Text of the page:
Rum and the Caribbean are intertwined. The sugarcane derived beverage is linked to the Golden Age of Piracy; smugglers, oak casks and doubloons.
The Caribbean is replete with distilleries, both historic and modern. You can learn about the (often brutal) history of rum production, tour the facilities and taste delicious contemporary blends in comfort.
Appleton Estate, Jamaica
The venerable Appleton Estate has produced rum since 1749. Located in the quaint Nassau Valley, St. Elizabeth, on Jamaica, it is known for it’s smooth, rich flavour. The blend is perfected by Joy Spence (the first female Master Blender in the World). The tour comprises the house, grounds, copper pot stills and the ageing house, after which you can sample a variety of Jamaican rums.
Pro Tip: Appleton Rum, aged in 40-gallon Number One Select American Oak barrels
River Antoine Rum Distillery Grenada
River Antoine opened in 1785, and still uses the original water wheel. This traditional distillery is a little taste of history. Almost everything is done by hand. The vats are heated with leftover sugarcane and the staff hand fill 800 bottles a day. This authentic, but laborious process means that they do not export their liquor.
Pro Tip: Free samples are available, but the 75% proof rum must be consumed on the island.
Mount Gay Rum Distillery, Barbados
Mid 18th century, Sir John Gay and his friend John Sober worked together to create this sumptuous distillery on Barbados. Mount Gay Rum distillery is the opposite of River Antoine; plush, modern, luxurious. Largely owned by Rémy Cointreau, they offer three tours – the Signature Rum Tour, the interactive Cocktail Tour and the Bajan Buffet Lunch Tour.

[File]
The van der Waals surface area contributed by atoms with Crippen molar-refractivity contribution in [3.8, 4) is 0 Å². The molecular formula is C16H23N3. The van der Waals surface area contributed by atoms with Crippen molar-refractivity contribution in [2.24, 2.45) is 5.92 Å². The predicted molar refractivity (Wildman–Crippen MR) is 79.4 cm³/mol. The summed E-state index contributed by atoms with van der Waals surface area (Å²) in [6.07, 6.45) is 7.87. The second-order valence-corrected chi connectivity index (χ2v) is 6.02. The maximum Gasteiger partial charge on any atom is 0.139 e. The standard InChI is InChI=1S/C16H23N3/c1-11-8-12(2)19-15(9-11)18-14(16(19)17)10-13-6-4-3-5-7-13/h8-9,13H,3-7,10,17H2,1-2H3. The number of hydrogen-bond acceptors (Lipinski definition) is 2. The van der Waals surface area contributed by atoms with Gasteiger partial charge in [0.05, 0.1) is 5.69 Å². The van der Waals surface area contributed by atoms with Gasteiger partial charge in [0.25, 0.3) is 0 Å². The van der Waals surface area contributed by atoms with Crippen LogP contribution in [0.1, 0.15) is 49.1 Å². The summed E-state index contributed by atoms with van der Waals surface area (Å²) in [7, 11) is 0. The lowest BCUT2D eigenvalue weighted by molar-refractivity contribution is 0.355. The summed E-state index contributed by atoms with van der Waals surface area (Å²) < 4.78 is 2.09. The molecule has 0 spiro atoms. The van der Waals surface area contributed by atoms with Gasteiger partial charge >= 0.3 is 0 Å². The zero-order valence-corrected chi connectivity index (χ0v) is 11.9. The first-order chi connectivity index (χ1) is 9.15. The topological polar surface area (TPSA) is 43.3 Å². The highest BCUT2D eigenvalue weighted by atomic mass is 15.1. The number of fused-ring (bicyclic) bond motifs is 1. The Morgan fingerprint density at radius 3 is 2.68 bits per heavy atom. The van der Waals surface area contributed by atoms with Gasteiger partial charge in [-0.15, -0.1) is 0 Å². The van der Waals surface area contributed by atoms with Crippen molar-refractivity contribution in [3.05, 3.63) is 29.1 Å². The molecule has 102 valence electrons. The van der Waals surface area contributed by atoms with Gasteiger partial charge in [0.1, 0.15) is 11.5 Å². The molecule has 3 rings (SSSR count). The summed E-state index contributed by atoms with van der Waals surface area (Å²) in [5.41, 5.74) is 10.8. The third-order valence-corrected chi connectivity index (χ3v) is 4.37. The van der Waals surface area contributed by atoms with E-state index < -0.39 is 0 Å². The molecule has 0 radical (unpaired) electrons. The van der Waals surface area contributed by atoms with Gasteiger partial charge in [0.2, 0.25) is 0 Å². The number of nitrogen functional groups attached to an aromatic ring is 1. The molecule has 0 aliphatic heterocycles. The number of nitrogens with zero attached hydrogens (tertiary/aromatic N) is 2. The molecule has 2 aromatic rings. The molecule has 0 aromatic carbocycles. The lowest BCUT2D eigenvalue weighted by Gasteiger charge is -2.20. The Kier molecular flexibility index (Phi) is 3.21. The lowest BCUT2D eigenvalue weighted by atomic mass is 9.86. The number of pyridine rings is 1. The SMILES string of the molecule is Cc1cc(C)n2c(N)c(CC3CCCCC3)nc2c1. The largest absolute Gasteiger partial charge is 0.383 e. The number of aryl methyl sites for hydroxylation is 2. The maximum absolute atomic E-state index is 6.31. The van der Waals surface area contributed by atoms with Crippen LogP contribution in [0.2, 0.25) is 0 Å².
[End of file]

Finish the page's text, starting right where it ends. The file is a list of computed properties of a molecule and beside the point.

Pro Tip: Mount Gay is one of the key ingredients in the Stirling Punch cocktail.
Callwood Distillery, Tortola
The Callwood Distillery is based in Tortola, the British Virgin Islands. The pot distillery was bought during the late 1800s by a buccaneer, Richard Callwood and has been running for 200 years. The attraction is a living museum, producing rum between March – August. Their method is not economical for larger distilleries, but produces an extremely smooth rum.
Pro Tip: Their delicious blend is created using cane juice rather than molasses.
Brugal Rum Center
The Brugal Rum Center is based in Puerto Plata, the Dominican Republic. Visit the display room, the bottling plant, as well as learning more about the history of the distillery, and the Brugal family. Taste the molasses and the rum, before heading to the gift shop to purchase the golden liquor.
Pro Tip: Chairman George Arzeno Brugal is currently working to get ‘Rum’ defined as only being liquor derived from sugar cane.